Mike meantime is seen first with the gun seller, practicing with a sniper rifle in the desert. This time the sale is completed. The gun seller wipes off all his prints before handing the weapon over, and throws in the ammo for free.

Old west ethos with 21st century weapons.

Old west ethos with 21st century weapons.

Next we see Mike on another stakeout. This time he’s watching a house behind a fence in the desert. It’s where Hector along with Nacho, Arturo and the brothers have taken the truck driver for some more torture before his inevitable execution. They’re digging his grave. He’s bound but not gagged, squirming like a fish drowning in air.

Mike is looking to get a clean shot, but Nacho is standing in front of Hector. We know the hollow point bullets Mike has could tear through Nacho’s flesh and bone and still kill Hector. We know Mike could make the shot. So does Mike. He hesitates and doesn’t take the shot when he could have. We hear the muffled sound from a distance of one of the brother’s putting a bullet in the driver’s head.


Mike is still watching and listening, though the mostly what he can hear are cicadas and the wind. Then the chirping stops. There are a few seconds of silence followed by the steady beeping of a car horn. It’s too far off for Hector and his guys to notice. Mike goes to investigate, and finds that it’s coming from his car. Someone propped a tree branch between his steering wheel and the front seat, and left a note on his windshield. One word: DON’T. Who could have done that? Could it have been Gus Fring? Or more likely was he Victor (not with a “k”) “the guy” Mike would have whom he’d lose and Jesse Pinkmam would be a sorry replacement for? In any case, it doesn’t look like Fring is back in the past just yet – at least not in the flesh, but it sure looks like he’ll have to show up soon.

Over at the old dental office, now the new home of Wexler and McGill the non-partner partners, the waiting room is packed with olds. Jimmy’s commercial was a hit, but they still don’t have a receptionist. Will it be Francesca? Could it be Francesca (please)? Also though they painted last week, they kept the waiting room rainbow, which seems oddly reassuring in a law office.

Kim tells Jimmy that Howard has been trying to reach him. An annoyed Jimmy suggests that Howard should just leave him a message and not go through her, but Kim says it’s about Chuck, and that’s enough to get him to the phone.

Jimmy goes to Chucks, where he has to pound on the door because he doesn’t have a key. Chuck won’t let him in at first, but Jimmy says he won’t leave. Chuck has lined his wall and ceiling with space blankets, and is talking about the need for a Faraday cage with is real physics thing and not a Lost reference – although technically he was actually turning his house into a Faraday cage with the blankets. Jimmy’s there to speak to Chuck about the resignation letter he sent to Howard. Chuck rants about how he has no choice but to retire, how his disease has clearly taken a toll. He made a mistake and it hurt a client. He can’t cut it anymore. And even worse he blamed his brother for his mistake. Time to “end it.” There’s a lovely sound effect of a ticking clock in the background, and Chuck’s as always carefully chosen words have what Jimmy might call “gravitas.”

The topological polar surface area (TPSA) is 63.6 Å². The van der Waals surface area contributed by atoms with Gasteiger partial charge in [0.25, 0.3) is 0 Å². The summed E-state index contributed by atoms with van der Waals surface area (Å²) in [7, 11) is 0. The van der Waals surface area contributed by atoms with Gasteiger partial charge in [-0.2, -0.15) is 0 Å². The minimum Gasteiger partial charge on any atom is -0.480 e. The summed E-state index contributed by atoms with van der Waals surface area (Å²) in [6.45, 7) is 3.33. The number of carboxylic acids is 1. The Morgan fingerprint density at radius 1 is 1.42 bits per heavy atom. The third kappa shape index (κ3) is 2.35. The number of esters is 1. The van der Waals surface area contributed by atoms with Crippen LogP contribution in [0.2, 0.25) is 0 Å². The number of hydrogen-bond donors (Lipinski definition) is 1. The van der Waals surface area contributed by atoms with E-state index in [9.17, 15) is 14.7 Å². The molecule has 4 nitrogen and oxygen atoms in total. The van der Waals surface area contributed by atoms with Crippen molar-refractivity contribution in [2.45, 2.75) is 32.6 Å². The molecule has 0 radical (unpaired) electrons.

Jimmy isn't sure about the feng shui.

Jimmy isn’t sure about the feng shui.

Jimmy tries various tactics to plead and cajole his brother like pointing out that he can’t quit until he gets Jimmy disbarred, and also specifically mentions that this would make Jimmy “the only McGill” practicing the law, and surely Chuck wouldn’t want that. (We know from last season that Chuck – through Howard – wanted Jimmy to change the name of his practice. It looks like this will soon be a demand.)

Jimmy can’t get his brother to budge and after a few beats he offers, “What if I told you you didn’t make a mistake.” And then, despite all the pleas of all the viewers, Jimmy fesses up. Chuck asks if he’s just saying this to make him feel better, and we might be hoping that like Walter White said that one time to Hank, Jimmy will just put his hands up and say, “You got me! But wasn’t it a good try, Chuck? Just wanted to make you feel better.” But no, Jimmy doubles down and tells Chuck how right he was, how he got every single detail correct when he described the scheme to Kim.


Chuck accuses Jimmy of doing it to humiliate him, and that’s when Jimmy begins to lose patience, telling him that he did it for Kim, and he didn’t anticipate Chuck’s reaction. Chuck asks him if he realizes he just confessed to a felony.

Jimmy’s words tell us everything about what is most essential to his Jimmyness, “I guess, but you feel better, right?” Then he mentions that “It’s your word against mine.” Jimmy walks out and Chuck uncovers the cassette player he used to record the whole thing. And then that’s it. Season over. What a way to cliffhanger!

We’ve got a year to speculate on what will go down next. We know Jimmy won’t get disbarred – because he doesn’t. It would be great to hear from her criminal lawyers on this, and by criminal lawyers I mean lawyers who defend criminals, not criminal lawyers in the sense that Jesse Pinkman uses it. Was Chuck’s evidence legally obtained? Is it even evidence? Couldn’t Jimmy still say he was just telling Chuck what Chuck wanted to hear?

Per last week’s speculation post, we know that certain things have to happen because (in the Breaking Bad world) they already have. Jimmy has to change his name: Is Chuck going to use the tape as leverage to force his hand? Is that a compromise the brothers reach in return for Chuck not getting him disbarred? Will Chuck and Howard go after Kim as well as Jimmy? Force her to give up Mesa Verde or even Jimmy? And how does Jimmy go from being the go-to guy for seniors suing the steakhouse after they choke on a piece of meat during the early bird special to becoming Walter White’s personal Virgil, guiding him through Albuquerque’s underworld?

Looks like we’ve got a year to discuss this amongst ourselves, so please have at it in the comments below.

Marion Stein

Marion writes television recaps and reviews for the Agony Booth, and books you can find over at Amazon.

TV Show: Better Call Saul